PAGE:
THE COW!

  13. #38
    Quote Originally Posted by Udi Koomran View Post
    Desperate Straights is one of my fav albums ever
    But I am such a hopeless Dagmar fanboy
    Same here

    Quote Originally Posted by NogbadTheBad View Post
    See you need to give this the Ummagumma treatment and pretend the 2nd disc doesn't exist. I adore the first disc and hardly ever play the second. That still makes it brilliant for me.
    You forgot the second half of the Ummagumma treatment-
    After 10 years out of laziness or boredom or both, you listen to it whole just to find out how brilliant the parts you always skipped are
    This also holds for Unrest.

  14. #39
    Boo! walt's Avatar
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    Hearing Legend,Unrest,Concerts..et al many years ago for the first time.....sure nuff' turned my head around.Challenging,perplexing at times,i didn't 'get it' right off.

    Like much good music that challenges the(my) ear,it opened itself up to me more with each listen.

    The improv cd of the Henry Cow box(Trondheim) is some of the most amazing music i've heard.

    Viva la Vache!!
    Last edited by walt; 03-06-2014 at 12:20 PM.
    "please do not understand me too quickly"-andre gide

  15. #40
    That's Mr. to you, Sir!! Trane's Avatar
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    Quote Originally Posted by Mister Triscuits View Post
    I've been wondering if I was the only person who considered Desperate Straights part of the Henry Cow canon.
    Difficult to say it isn't (thopugh a debate is possible), but I'm not a fan of Dagmarr's voice >> which is why IPOL was the second-last HC before DS
    my music collection increased tenfolds when I switched from heroin-addicts to crazy ones

  16. #41
    Quote Originally Posted by chalkpie View Post
    The improvs of "Unrest" really resonated with me this time, there is some structure there at times, but I love the aural painting this group achieved....'music' alone didn't cut it for what they wanted to say, so they went further and also used 'sound'....I think there is a distinction there.
    The improvs on Unrest - which I see as a kind of continuous section - differ from most other HC studio "free forms" in that they were meticulously reprocessed and submitted to numerous manipulations afterwards, resulting in a sort of "improsition" concept which was quite fresh for its time (Egg had tried something mildly similar with "Boilk" on their second album, and obviously Faust and Can were doing related things albeit with other outsets). I personally think this is where their "free" and "tight" aspects melt together on a more integral level (and "Half Asleep; Half Awake" takes this diversity to its most successful extreme, IMO). That part of "Deluge" where the outline ostinato from "Ruins" is repeated before ending in a drunken oddball tune (by Greaves) remains one of my fave closing segments of any rock album.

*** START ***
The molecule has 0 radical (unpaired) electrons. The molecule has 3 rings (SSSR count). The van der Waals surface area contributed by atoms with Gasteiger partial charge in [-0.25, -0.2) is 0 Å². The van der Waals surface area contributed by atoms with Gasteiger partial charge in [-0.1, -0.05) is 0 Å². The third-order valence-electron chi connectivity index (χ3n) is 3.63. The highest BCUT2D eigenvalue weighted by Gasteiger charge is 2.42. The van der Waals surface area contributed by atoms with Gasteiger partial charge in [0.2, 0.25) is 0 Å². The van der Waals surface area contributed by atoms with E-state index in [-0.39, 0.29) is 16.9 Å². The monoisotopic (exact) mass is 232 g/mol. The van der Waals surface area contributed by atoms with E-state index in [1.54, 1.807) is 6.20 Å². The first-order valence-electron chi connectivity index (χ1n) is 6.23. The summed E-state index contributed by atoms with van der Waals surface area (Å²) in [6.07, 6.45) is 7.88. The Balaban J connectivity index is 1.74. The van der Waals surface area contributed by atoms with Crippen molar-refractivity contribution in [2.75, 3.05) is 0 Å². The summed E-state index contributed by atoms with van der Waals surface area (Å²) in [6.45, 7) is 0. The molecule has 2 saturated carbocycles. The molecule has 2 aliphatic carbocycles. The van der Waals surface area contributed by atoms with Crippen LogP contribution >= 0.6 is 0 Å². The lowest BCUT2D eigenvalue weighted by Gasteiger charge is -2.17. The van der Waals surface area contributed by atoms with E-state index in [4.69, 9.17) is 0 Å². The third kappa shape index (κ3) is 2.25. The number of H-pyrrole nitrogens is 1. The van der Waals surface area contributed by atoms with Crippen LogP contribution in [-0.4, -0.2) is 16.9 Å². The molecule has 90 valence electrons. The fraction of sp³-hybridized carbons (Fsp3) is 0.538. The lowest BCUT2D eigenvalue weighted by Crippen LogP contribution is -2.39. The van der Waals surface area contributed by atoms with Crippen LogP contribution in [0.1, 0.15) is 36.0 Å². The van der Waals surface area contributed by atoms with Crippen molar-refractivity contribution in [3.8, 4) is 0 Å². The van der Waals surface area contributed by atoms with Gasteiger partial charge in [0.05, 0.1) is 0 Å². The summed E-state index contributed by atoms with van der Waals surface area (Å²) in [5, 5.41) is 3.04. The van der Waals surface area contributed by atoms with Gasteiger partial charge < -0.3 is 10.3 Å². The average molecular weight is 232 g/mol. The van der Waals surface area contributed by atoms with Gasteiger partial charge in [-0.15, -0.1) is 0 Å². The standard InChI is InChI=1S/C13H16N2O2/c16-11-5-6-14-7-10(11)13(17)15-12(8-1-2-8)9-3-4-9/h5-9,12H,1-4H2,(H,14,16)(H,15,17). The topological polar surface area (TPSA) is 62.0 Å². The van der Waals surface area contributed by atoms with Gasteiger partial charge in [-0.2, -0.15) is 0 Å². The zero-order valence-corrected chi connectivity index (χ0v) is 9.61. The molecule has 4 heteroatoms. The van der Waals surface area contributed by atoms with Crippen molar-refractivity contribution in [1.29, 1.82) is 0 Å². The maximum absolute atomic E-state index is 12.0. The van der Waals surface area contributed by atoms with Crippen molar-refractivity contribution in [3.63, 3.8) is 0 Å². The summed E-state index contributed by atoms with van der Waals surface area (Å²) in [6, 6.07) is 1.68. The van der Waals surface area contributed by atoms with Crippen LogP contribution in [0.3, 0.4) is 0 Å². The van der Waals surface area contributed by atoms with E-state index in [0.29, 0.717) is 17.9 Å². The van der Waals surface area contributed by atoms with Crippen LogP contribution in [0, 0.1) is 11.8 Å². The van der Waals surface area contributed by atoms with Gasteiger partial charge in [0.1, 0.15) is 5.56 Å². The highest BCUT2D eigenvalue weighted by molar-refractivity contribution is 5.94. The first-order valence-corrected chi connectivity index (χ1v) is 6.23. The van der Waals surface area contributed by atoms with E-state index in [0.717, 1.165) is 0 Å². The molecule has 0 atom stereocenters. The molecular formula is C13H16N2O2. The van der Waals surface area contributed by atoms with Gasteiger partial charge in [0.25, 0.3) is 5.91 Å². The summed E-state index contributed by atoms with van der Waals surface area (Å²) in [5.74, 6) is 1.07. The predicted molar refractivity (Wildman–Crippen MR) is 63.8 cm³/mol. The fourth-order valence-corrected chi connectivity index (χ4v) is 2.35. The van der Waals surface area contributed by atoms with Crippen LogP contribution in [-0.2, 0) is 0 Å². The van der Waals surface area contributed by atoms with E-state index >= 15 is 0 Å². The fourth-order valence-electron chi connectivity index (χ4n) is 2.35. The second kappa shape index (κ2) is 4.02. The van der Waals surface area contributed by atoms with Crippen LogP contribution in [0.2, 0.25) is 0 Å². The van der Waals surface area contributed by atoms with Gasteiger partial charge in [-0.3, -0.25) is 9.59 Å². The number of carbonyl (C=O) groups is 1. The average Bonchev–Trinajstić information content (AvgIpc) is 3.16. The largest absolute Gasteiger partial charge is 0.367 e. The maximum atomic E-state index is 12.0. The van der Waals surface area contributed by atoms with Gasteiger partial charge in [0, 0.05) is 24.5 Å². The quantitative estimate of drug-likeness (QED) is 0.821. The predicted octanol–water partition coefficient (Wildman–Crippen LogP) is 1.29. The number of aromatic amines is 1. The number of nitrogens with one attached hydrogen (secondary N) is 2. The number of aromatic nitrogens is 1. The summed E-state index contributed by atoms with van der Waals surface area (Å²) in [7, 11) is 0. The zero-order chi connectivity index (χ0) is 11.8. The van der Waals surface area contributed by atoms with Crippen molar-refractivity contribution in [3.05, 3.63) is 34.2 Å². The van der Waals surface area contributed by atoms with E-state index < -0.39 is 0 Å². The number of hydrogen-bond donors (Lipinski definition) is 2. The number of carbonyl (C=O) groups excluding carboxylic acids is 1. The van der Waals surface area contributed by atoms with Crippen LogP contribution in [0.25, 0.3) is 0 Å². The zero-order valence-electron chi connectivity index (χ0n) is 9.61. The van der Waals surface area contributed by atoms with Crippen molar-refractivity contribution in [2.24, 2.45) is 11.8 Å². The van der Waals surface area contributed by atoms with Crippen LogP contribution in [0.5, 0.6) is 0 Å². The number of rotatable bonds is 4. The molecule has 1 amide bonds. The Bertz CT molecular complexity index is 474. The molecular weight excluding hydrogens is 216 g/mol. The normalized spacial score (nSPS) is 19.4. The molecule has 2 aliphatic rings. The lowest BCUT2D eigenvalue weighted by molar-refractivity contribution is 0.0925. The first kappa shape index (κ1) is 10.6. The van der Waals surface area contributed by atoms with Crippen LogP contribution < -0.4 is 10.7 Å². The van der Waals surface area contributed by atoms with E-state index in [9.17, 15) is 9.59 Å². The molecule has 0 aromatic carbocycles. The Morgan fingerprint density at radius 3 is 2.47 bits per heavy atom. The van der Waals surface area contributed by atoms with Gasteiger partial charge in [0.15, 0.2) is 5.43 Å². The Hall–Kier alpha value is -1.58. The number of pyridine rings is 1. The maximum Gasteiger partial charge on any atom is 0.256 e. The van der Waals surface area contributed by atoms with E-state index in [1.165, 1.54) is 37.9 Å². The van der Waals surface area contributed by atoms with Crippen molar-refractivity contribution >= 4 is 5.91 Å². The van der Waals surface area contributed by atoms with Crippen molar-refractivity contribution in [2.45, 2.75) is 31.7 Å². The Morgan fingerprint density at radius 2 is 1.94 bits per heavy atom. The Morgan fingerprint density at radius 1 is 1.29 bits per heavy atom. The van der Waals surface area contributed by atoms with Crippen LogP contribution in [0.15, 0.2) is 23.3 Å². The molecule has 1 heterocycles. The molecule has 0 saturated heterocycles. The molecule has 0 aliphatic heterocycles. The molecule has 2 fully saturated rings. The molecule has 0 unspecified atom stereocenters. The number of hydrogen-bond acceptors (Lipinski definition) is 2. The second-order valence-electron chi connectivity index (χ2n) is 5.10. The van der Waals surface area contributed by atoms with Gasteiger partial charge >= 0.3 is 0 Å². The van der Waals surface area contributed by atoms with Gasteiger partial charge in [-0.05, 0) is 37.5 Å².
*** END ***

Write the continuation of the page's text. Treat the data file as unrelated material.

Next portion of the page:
Last edited by Scrotum Scissor; 03-05-2014 at 09:35 AM.
    "Improvisation is not an excuse for musical laziness" - Fred Frith
    "[...] things that we never dreamed of doing in Crimson or in any band that I've been in," - Tony Levin speaking of SGM

  17. #42
    Progga mogrooves's Avatar
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    Quote Originally Posted by Mister Triscuits View Post
    I've been wondering if I was the only person who considered Desperate Straights part of the Henry Cow canon.
    I consider it a Slapp Happy LP. Pop music for smart people.
    Michael: "Harold, don't you have any other music, you know, from [last] century?"
    Harold: "There is no other music....."

  18. #43
    Quote Originally Posted by alanterrill View Post
    Nothing odd about putting Western Culture at the top -I think its their most fully realised written album.
    Yeah, apparently not. I was sort of surprised that so many here put WC at the top of their lists, I always though their other albums were the fan favorites. I also feel that WC is their more fully realized album. I'm going to spin this and the other HC albums over the coming week to see if anything has changed in my assessments.